Police halt Google 'Street View' project in India

June 21, 2011 by Naseeb Chand
The camera of a Google street-view car, used to photograph whole streets. Indian police say they have ordered Google to stop taking photos of the city of Bangalore for its Street View product because of fears the images could be used by militants.

Indian police said on Tuesday they had ordered Google to stop taking photos of the city of Bangalore for its Street View product because of fears the images could be used by militants.

Technology giant Google launched its plan to collect panoramic images of India last month, picking IT and software hub Bangalore as the starting point for the gigantic undertaking.

"Since Bangalore has been on the radar of terrorists and anti-national elements as a high target area, we are wary of its streets and localities being filmed and made available on ," Bangalore additional commissioner T. Sunil Kumar told AFP.

Kumar said Google would need written permission from the ministry of home affairs and the ministry of external affairs to continue filming. Neither ministry commented when contacted by AFP.

Google, which claimed it had received all the necessary authorisations from the state and last month, said it had pulled its cars and tricycles with specially mounted cameras off the roads.

"We received a letter from Bangalore's commissioner of police and are reviewing it. We will not be collecting any more images for Street View until we speak to the police," a Google spokeswoman told AFP.

"We expect to have any issues sorted out soon."

Street View, which operates in more than 25 countries, has proved hugely popular with users since its launch in the United States in 2007, but it has also run into trouble with several governments concerned about privacy.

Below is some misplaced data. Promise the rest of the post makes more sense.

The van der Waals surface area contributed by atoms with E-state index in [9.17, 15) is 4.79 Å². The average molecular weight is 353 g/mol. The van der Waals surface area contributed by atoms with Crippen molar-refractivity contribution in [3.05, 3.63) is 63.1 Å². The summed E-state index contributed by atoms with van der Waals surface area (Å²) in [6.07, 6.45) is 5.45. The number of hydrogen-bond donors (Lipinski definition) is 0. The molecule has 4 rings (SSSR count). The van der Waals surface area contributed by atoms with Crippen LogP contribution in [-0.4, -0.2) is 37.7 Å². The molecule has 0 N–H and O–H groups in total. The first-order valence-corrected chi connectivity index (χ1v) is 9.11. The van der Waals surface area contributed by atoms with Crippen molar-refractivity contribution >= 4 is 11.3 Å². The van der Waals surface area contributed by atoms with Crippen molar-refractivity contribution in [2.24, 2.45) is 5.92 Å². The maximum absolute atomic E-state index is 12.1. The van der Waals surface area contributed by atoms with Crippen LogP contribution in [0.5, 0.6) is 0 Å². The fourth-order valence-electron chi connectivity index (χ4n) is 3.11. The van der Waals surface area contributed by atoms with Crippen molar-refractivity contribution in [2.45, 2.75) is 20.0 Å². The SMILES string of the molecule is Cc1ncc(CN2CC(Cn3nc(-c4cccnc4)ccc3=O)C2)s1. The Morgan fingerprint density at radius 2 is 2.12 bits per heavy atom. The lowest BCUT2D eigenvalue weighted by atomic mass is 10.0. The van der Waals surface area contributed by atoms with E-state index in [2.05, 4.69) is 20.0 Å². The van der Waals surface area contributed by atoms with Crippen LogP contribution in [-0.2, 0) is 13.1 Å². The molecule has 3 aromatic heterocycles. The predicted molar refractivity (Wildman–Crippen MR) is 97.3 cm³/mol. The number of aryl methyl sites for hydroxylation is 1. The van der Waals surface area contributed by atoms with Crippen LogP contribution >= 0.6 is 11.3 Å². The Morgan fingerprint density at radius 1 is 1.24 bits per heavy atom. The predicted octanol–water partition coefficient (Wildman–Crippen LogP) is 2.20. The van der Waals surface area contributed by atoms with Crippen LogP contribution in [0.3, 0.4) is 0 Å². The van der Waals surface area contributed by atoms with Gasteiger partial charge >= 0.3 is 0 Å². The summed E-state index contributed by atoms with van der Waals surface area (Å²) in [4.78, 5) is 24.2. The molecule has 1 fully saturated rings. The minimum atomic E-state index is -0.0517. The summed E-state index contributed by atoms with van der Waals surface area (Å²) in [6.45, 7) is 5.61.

In March, France's data privacy regulator fined Google 100,000 euros ($143,500) for collecting private information while compiling photographs for the project.

Last month the company said it would appeal against a Swiss ruling ordering it to ensure that all people and cars pictured on Street View were unrecognisable.

Google has also agreed to delete private emails and passwords mistakenly picked up from wireless networks in Britain by its Street View cars.

Kumar said the Bangalore police were not against the project in principle, but the government would have to decide whether to allow it to proceed.

"The government has to assess the benefits and fallout of such a facility as technology can be misused or abused by anyone," he said.

"We need to study the whole exercise in consultation with our security agencies and take a call on it."

Google has agreed to consider requests from the government and law enforcement agencies to blur or block images in sensitive locations and has said it will blur images on request from property owners.

After the Mumbai attacks in 2008 in which 166 people were killed, a case was lodged in the Bombay High Court calling for Google Earth to be banned amid suggestions that the online satellite imaging was used in the planning of the atrocity.

Indian police were also put on alert after a key plotter of the attacks, US-Pakistani citizen David Headley, confessed to carrying out surveillance of the targets by taking pictures and drawing maps.

Ajai Sahni, executive director of the Institute of Conflict Management in New Delhi, told AFP that had more privacy than security implications.

"The first instinct of banning it isn't very constructive. What has done is block places of significant security interest," he said.

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